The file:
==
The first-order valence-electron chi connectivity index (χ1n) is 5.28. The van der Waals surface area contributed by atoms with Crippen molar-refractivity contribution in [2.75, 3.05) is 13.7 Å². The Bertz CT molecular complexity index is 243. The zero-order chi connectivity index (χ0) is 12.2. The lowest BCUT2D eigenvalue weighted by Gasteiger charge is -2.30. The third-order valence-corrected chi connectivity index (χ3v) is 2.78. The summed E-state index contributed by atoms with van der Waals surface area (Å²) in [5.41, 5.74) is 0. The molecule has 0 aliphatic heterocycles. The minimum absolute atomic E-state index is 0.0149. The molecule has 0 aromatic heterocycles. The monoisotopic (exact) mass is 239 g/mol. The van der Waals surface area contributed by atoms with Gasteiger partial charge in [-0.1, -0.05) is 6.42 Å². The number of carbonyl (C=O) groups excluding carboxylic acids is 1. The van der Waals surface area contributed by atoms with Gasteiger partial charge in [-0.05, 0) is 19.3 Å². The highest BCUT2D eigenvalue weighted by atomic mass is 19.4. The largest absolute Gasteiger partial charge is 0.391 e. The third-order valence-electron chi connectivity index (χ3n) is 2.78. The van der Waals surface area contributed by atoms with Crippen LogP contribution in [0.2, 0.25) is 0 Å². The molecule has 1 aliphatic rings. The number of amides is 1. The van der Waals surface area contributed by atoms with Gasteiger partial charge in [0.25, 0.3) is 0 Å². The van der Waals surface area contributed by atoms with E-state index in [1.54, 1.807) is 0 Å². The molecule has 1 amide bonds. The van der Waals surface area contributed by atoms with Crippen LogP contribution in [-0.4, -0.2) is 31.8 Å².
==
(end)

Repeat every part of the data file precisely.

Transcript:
The first-order valence-electron chi connectivity index (χ1n) is 5.28. The van der Waals surface area contributed by atoms with Crippen molar-refractivity contribution in [2.75, 3.05) is 13.7 Å². The Bertz CT molecular complexity index is 243. The zero-order chi connectivity index (χ0) is 12.2. The lowest BCUT2D eigenvalue weighted by Gasteiger charge is -2.30. The third-order valence-corrected chi connectivity index (χ3v) is 2.78. The summed E-state index contributed by atoms with van der Waals surface area (Å²) in [5.41, 5.74) is 0. The molecule has 0 aliphatic heterocycles. The minimum absolute atomic E-state index is 0.0149. The molecule has 0 aromatic heterocycles. The monoisotopic (exact) mass is 239 g/mol. The van der Waals surface area contributed by atoms with Gasteiger partial charge in [-0.1, -0.05) is 6.42 Å². The number of carbonyl (C=O) groups excluding carboxylic acids is 1. The van der Waals surface area contributed by atoms with Gasteiger partial charge in [-0.05, 0) is 19.3 Å². The highest BCUT2D eigenvalue weighted by atomic mass is 19.4. The largest absolute Gasteiger partial charge is 0.391 e. The third-order valence-electron chi connectivity index (χ3n) is 2.78. The van der Waals surface area contributed by atoms with Crippen LogP contribution in [0.2, 0.25) is 0 Å². The molecule has 1 aliphatic rings. The number of amides is 1. The van der Waals surface area contributed by atoms with Gasteiger partial charge in [0.25, 0.3) is 0 Å². The van der Waals surface area contributed by atoms with E-state index in [1.54, 1.807) is 0 Å². The molecule has 1 amide bonds. The van der Waals surface area contributed by atoms with Crippen LogP contribution in [-0.4, -0.2) is 31.8 Å².